It has been an especially trying month this September with too many orphaned babies pouring through our doors, victims of the ongoing drought in large parts of the country, meaning that mothers cannot produce the milk required for their young babies and are even collapsing and dying from exhaustion themselves. It is heartbreaking to watch another factor contributing to the decline of this species when they already have so much to contend with; aside from poaching and clashes with communities they now have to face shortages of food. We work hard on the ground in Tsavo, home to Kenya’s largest population of elephants, contrasting and maintaining our wind-powered boreholes, to alleviate the pressure of water shortages but we know the main contributing factor this year is the scarcity of vegetation. Our DSWT funded Kenya Wildlife Service Mobile Veterinary teams have been kept very busy on the ground too, attending to multiple cases and assisting in rescues as well. The younger orphans have come to the Nairobi Nursery for the more intense treatment and care they require, whilst other older orphans have been taken to our Voi Rehabilitation unit to assimilate back into the wild with our dependent orphans there. Orphans Maisha, Namalok, Sapalan, Sagala and tiny Pili were all rescued from across the country this month, as the drought grips large areas of the country and not just Tsavo, and are currently in our care at the Nursery. We received a couple of showers at the Nairobi Nursery this month that were very welcome and good for settling the dust and reviving the parched flora, but much more is needed and we hope will come in the impending short rains.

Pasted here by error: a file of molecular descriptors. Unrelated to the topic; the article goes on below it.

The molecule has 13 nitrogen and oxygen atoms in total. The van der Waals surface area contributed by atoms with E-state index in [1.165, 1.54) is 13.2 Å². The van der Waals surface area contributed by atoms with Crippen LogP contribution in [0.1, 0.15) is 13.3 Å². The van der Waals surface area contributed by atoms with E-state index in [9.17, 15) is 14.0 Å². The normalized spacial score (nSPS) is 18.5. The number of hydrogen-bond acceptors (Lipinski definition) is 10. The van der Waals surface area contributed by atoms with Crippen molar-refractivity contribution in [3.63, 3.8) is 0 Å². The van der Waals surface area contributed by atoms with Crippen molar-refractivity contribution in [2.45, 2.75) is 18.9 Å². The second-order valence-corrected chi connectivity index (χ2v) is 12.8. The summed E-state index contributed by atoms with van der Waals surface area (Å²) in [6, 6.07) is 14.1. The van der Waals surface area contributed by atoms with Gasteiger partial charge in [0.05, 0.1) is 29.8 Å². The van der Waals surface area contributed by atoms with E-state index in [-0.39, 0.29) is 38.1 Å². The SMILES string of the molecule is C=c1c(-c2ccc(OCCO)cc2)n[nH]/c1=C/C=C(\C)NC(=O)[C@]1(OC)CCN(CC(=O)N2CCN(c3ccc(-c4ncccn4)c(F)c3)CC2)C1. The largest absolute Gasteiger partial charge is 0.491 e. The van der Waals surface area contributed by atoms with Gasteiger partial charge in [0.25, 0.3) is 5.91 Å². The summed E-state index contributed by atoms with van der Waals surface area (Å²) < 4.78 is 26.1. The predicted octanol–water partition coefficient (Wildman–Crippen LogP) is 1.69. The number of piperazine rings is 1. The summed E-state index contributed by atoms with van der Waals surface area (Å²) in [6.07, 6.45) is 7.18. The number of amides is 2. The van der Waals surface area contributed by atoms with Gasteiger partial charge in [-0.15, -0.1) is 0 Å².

Luckily our bore hole in Nairobi means that the Nairobi Nursery orphans are unaware of such water hardships and are looking healthy and plump with all the lucerne supplements they are getting! They continue to fight over these and Tamiyoi especially is an ardent fan. When the decision was made to cut down slightly on this nutritious snack, she was the first to notice and was almost distraught, running from one end of the mud bath area to the other and inquiring with outstretched trunk from her keepers where they might be. Jotto and Malima were spotted arguing over lucerne pellets by Maxwell’s stockade one morning, an argument which Tamiyoi soon joined in. Unfortunately, Jotto used dastardly measures by biting Tamiyoi’s tail to get the pellets for himself, but his triumph was short lived as Mundusi came along and pushed him away.
Mundusi, Ndiwa and Mteto are being little trouble makers these days, especially during the morning public visit. They are giving their keepers a hard time as they are supposed to go down for their milk in the second group but they have learnt how to dodge the keepers to get their milk faster! Ndiwa is the group leader, but the keepers have cottoned-on to her tricks and have learnt how to prevent their escape! Enkesha can be a naughty girl at times as well but all the orphans are very good at disciplining one another and keeping each other in check. Her trunk continues to heal very well after it was almost severed in half by a wire snare, and she still enjoys mud baths the most, come rain or shine, as it must be soothing for her injury.